When the Tennessee Titans travelled to Ever Bank Field on Dec. 24, they suffered a number of losses.
They lost to the Jacksonville Jaguars, they lost quarterback Marcus Mariota and they lost their opportunity to enter the playoffs.
With 0:52 remaining in the third quarter, Jaguars’ defensive tackle Sheldon Day broke through the Titans’ offensive line and took down Mariota by his feet. After the play, the second-year quarterback sat on the ground waiting for medical personnel.
He had broken his fibula and is unavailable until 2017.
“It breaks my heart,” said Titans’ left tackle Taylor Lewan. “We’ve done such a good job protecting [Marcus] all year, and then a couple mishaps in this game and that’s what happens. It’s such a fragile sport.”
“I have total respect (for him),’’ said head coach Mike Mularkey. “I love the player, love the man. I love everything he stands for, everything he does. I am very disappointed he got injured. He had a lot of good things ahead of him and he still does. But I am sorry to see it end his season this way, very sorry.”
Backup quarterback Matt Cassel came off the Titans’ bench to finish the fourth quarter. Although he played well — completing 13-of-24 passes for 124 yards, one touchdown and an interception — Tennessee went on to lose 38-17.
Within eight hours the Houston Texans beat the Cincinnati Bengals, 12-10, after Bengals’ kicker Randy Bullock missed a 43-yard field goal attempt at the end of regulation. Houston clinched the AFC South and eliminated any chances of Tennessee making the postseason.
Dec. 24 marked an end to Tennessee’s 2016 season and, in a sense, a beginning to the 2017 season since fans began to consider a number of questions regarding the Titans’ future.
Which positions will they address in the draft? Will they make impactful acquisitions during free agency? And above all, are the Titans serious contenders to make the 2017 playoffs?
In the last year’s draft and free agency, Titans’ general manager Jon Robinson applied principles he learned while scouting for the New England Patriots from 2002 to 2013: address the team’s most-pressing positional needs, and acquire football players who are physical, hard-working and productive.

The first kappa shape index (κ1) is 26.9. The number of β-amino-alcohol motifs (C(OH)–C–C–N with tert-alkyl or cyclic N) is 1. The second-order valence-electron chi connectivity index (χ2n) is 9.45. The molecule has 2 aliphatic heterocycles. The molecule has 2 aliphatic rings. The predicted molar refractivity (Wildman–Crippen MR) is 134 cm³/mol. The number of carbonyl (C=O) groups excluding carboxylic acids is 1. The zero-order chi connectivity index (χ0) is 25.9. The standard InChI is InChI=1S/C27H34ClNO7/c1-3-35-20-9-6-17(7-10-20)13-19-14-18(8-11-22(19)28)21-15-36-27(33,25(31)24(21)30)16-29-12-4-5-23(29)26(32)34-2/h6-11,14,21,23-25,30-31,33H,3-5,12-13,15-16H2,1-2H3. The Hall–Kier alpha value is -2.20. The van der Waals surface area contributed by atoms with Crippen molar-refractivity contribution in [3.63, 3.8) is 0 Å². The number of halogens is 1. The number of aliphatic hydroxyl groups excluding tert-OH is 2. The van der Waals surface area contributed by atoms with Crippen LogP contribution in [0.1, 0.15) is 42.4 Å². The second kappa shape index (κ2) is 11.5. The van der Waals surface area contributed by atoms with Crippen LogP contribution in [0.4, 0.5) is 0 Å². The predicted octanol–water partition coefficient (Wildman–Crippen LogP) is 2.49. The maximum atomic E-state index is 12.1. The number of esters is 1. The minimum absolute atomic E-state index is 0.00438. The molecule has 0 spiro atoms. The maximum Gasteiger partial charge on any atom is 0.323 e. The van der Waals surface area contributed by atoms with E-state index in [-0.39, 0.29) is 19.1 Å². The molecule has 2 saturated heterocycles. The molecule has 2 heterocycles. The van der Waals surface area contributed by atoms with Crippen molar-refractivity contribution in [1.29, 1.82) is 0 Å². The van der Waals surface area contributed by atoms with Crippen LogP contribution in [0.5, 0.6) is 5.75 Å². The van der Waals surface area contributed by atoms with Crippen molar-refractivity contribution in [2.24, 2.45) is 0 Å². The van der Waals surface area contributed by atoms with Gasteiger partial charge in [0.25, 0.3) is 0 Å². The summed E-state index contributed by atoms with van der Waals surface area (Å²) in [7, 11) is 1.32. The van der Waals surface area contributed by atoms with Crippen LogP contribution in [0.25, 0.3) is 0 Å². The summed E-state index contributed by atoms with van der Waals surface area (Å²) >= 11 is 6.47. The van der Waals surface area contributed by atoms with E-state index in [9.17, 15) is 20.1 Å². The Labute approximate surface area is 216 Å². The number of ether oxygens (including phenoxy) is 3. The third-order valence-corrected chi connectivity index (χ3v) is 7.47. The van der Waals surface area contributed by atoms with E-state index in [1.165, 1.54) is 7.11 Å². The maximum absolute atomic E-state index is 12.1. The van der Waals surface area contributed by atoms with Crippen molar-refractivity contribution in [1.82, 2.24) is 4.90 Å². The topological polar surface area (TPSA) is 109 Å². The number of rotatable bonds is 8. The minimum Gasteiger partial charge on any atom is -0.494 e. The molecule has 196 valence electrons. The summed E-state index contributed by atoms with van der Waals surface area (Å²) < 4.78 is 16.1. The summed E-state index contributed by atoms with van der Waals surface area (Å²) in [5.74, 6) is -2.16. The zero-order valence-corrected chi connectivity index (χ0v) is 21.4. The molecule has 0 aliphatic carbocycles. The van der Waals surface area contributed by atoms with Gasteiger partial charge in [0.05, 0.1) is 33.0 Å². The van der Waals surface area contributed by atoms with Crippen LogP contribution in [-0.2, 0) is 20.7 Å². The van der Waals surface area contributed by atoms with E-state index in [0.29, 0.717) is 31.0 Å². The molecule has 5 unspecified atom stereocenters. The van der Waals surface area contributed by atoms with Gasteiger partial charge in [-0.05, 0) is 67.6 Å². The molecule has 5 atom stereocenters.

This train of thought guided the organization’s decision to acquire four offensive linemen (Jack Conklin, Ben Jones, Josh Kline, Sebastian Tretola), two running backs (DeMarco Murray, Derrick Henry) and a number of defensive players (Rashad Johnson, Kevin Byard, LeShaun Sims, Valentino Blake, Sean Spence, Austin Johnson, among others) last year.
The result was transformative.
Tennessee’s offensive line became one of the best in the NFL, among the likes of the Dallas Cowboys and Oakland Raiders. Murray and Henry led the third overall rush offense in the league. And the Titans garnered more wins in 2016 than they did through 2015 and 2014 combined.
Considering the positive impact of Robinson’s principles last year, we can expect that he will act similarly in the upcoming draft and free agency. This time around, though, the Titans have fewer concerns to address.
Their offensive and defensive fronts have three Pro Bowlers and one alternate: Jurrell Casey, Brian Orakpo, Taylor Lewan and Jack Conklin. Mariota is expected to be healthy by training camp in July. And Tennessee has a number of playmakers in Jason McCourty, Rishard Matthews, Delanie Walker, and Murray.
Walker and Murray were nominated to the Pro Bowl as well, totaling five for the team in 2016.
All this being said, the Titans have clear positional needs at cornerback and middle linebacker. This season, their pass defense ranked bottom five in the league, allowing over 250 passing yards per game and more than 50 receptions of at least 20 yards.
Mariota would also benefit from a clear-cut No. 1 receiver. While wideout Matthews led the team with receptions in 2016, the subsequent leaders were tight end Walker and running back Murray.
Among the top cornerback prospects entering the draft are Quincy Wilson of Florida, Marshon Lattimore of Ohio State, and Marion Humphrey of Alabama. The top linebacker prospects include Zach Cunningham of Vanderbilt, Jabrill Peppers of Michigan and Reuben Foster of Alabama.
The Titans currently have two picks in the draft’s first round: their own, which is expected to fall around No. 16 overall, and the pick of the Los Angeles Rams, which is expected to fall within the top five.
As for free agency, some unrestricted players in 2017 include Bears’ receiver Alshon Jeffery, Rams’ corner Trumaine Johnson, Steelers’ linebacker Lawrence Timmons, Chiefs’ safety Eric Berry, Jaguars’ corner Prince Amukamara and Redskins’ receivers Pierre Garcon and DeSean Jackson.
With nearly 75 million dollars in expected cap space for 2017, the Titans have room to spend during free agency. Only the Cleveland Browns, San Francisco 49ers and Tampa Bay Buccaneers are expected to have larger caps.
So looking back at our final question — are the Titans serious contenders to make the 2017 playoffs? — I am optimistic that they will be.
In 2015, Tennessee won three games – tied for the fewest in the league. After an aggressive draft and free agency, and under the leadership of Robinson and Mularkey, the Titans broke a 0.500 record in 2016.
Imagine what one more year of the same leadership and new player acquisitions will entail.